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APPENDIX

THE SENATE, STATE OF NEW YORK,

Albany, October 8, 1951. Hon. JOSEPH R. BRYSON,

House Office Building, Washington, D. C.' DEAR CONGRESSMAN BRYSON: As a composer and author of American musical works, may I commend you for the bill H. R. 5473 which you introduced, which amends the copyright act by providing that operators of coin-operated machines pay for public performance for profit of the copyrighted works of composers and authors.

As a matter of fact, the whole copyright law needs revision because of the serious discrimination against American composers and authors practiced in European countries. The strange paradox is that this discrimination is not the fault of the Europeans, but our own people in this country, which by our obsolete, archaic and stupid laws force other nations to discriminate against us.

I would be pleased to appear personally before you or the committee to give expression to my views and the reason for my strong statement about our obsolete copyright laws. Sincerely yours,

FRED G. MORITT.

MUSIC SERVICE Co.,

Detroit 1, Mich., October 19, 1951. Hon. JOSEPH BRYSON,

House Office Building, Washington, D. C. DEAR CONGRESSMAN BRYSON: Please read this letter carefully, and it is my opinion you will know more about our jukebox business in the past and present. You will soon be called upon to make a decision or cast a vote to possibly eliminate or destroy my business. To me this is extremely serious, as my entire life's saving and a business and work which has taken me years to establish would be ruined.

Congressional bill H. R. 5473 is set for a hearing October 25. The following is in my humble way, a true explanation of what has happened to my business in the past 16 years of past and present conditions in comparison :

1935: Store rent, $25 per month.
1951: Store rent, $725 per month.
1935: Jukebox repair man, $35 per week on 300 jukeboxes.
1951: Jukebox repair man, $107 per week on 75 jukeboxes.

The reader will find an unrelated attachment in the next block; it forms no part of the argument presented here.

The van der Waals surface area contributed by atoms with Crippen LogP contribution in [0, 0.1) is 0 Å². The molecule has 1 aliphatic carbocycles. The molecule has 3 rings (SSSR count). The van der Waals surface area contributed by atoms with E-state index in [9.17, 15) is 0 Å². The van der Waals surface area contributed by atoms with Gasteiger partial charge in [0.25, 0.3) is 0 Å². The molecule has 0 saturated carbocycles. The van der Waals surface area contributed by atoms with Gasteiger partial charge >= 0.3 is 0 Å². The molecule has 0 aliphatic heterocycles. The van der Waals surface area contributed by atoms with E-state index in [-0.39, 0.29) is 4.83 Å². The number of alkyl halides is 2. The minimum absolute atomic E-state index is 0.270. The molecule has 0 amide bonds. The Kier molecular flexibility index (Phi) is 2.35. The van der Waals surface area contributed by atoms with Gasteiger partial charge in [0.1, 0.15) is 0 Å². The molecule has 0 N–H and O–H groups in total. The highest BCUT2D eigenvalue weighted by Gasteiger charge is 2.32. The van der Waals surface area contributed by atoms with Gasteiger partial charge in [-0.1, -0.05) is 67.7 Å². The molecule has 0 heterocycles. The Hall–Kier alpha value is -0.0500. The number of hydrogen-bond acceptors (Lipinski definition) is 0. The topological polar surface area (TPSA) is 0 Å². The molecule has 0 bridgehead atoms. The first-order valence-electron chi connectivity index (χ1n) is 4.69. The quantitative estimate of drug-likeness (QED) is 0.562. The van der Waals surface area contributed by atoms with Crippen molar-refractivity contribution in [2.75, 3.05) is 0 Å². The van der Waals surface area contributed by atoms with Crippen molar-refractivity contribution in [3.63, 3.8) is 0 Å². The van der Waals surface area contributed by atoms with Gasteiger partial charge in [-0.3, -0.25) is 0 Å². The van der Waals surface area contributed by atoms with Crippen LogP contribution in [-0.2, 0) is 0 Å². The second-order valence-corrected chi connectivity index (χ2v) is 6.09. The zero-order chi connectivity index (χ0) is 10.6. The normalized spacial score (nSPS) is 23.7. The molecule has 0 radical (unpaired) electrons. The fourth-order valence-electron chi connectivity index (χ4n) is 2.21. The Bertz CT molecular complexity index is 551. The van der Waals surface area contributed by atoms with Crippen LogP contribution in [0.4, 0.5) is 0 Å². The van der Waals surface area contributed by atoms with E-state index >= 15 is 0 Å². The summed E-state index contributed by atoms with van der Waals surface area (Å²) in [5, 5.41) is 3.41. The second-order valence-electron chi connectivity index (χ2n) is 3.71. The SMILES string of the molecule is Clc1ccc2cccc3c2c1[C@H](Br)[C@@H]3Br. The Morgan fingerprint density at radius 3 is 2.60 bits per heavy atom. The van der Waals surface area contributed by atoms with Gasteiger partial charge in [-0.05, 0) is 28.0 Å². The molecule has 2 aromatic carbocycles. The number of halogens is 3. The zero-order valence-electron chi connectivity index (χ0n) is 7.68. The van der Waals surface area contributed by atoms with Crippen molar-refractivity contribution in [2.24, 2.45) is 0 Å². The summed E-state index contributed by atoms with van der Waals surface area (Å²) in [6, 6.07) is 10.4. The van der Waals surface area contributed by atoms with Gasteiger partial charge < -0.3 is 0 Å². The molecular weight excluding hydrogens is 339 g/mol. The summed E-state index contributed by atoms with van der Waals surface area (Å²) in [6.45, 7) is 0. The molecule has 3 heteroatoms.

1935: Jukebox collector, $35 per week.
1951: Jukebox collector, $90 to $100 per week.
1935 : Jukebox truck drivers, $20 per 48-hour week.
1951 : Jukebox union truck drivers, $99.40 per 48-hour week.
1935: Jukebox store man, $20 per week.
1951: Jukebox storeman, $92 per week.
1935 : Jukebox store girl, $15 per week.
1951 : Jukebox store girl, $60 per week.
1935 : Jukebox store auditors, $6 per week
1951: Jukebox store auditors, $75 per week.
1935 : Good jukebox records, wholesale, 21 cents each.
1951: Junk jukebox records, wholesale, 55 cents each.
1935: Required 12 jukebox record selections for each jukebox.
1951: Requires up to 100 jukebox record selections for each jukebox.
1935 : Jukebox repair parts reasonable.

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1951 : Jukebox repair parts up three times or more in price. 1935 : Jukebox purchased for $202 cash. 1951 : Jukebox purchase price from $800 to $1,100 cash. 1935: No city of Detroit distributor's license required to operate jukeboxes.

1951: City of Detroit distributor's license each year required to operate jukeboxes.

1935: No Detroit city license required for jukeboxes. 1951: $7.50 Detroit city license for each jukebox required on location. 1935: No $10 Federal stamp required for each jukebox. 1951: All jukeboxes require each year a $10 Federal stamp on each location. 1935: No personal property tax assessed in city of Detroit.

1951: City of Detroit personal property tax $34 per $1,000 on cost of jukebox less depreciation.